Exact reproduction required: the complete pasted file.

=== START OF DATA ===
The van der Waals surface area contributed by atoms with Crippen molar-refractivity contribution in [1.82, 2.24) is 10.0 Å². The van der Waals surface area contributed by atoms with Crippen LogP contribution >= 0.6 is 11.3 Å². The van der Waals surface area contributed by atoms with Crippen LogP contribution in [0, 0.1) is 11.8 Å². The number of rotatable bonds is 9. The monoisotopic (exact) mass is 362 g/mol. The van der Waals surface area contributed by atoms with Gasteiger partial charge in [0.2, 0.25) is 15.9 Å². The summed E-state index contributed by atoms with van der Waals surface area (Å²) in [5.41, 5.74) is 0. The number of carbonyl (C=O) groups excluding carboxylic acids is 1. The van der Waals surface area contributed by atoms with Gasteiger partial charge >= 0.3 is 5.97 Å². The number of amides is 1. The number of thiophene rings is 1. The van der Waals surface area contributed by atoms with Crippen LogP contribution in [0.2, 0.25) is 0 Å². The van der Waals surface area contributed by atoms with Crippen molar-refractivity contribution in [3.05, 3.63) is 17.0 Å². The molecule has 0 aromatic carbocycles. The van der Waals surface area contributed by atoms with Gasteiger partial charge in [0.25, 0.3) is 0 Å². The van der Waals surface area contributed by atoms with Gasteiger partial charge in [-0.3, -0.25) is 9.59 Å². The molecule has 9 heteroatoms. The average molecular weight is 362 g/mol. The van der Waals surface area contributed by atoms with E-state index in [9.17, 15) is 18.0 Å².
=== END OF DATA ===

The van der Waals surface area contributed by atoms with Crippen molar-refractivity contribution in [1.82, 2.24) is 10.0 Å². The van der Waals surface area contributed by atoms with Crippen LogP contribution >= 0.6 is 11.3 Å². The van der Waals surface area contributed by atoms with Crippen LogP contribution in [0, 0.1) is 11.8 Å². The number of rotatable bonds is 9. The monoisotopic (exact) mass is 362 g/mol. The van der Waals surface area contributed by atoms with Gasteiger partial charge in [0.2, 0.25) is 15.9 Å². The summed E-state index contributed by atoms with van der Waals surface area (Å²) in [5.41, 5.74) is 0. The number of carbonyl (C=O) groups excluding carboxylic acids is 1. The van der Waals surface area contributed by atoms with Gasteiger partial charge >= 0.3 is 5.97 Å². The number of amides is 1. The number of thiophene rings is 1. The van der Waals surface area contributed by atoms with Crippen LogP contribution in [0.2, 0.25) is 0 Å². The van der Waals surface area contributed by atoms with Crippen molar-refractivity contribution in [3.05, 3.63) is 17.0 Å². The molecule has 0 aromatic carbocycles. The van der Waals surface area contributed by atoms with Gasteiger partial charge in [0.25, 0.3) is 0 Å². The van der Waals surface area contributed by atoms with Gasteiger partial charge in [-0.3, -0.25) is 9.59 Å². The molecule has 9 heteroatoms. The average molecular weight is 362 g/mol. The van der Waals surface area contributed by atoms with E-state index in [9.17, 15) is 18.0 Å².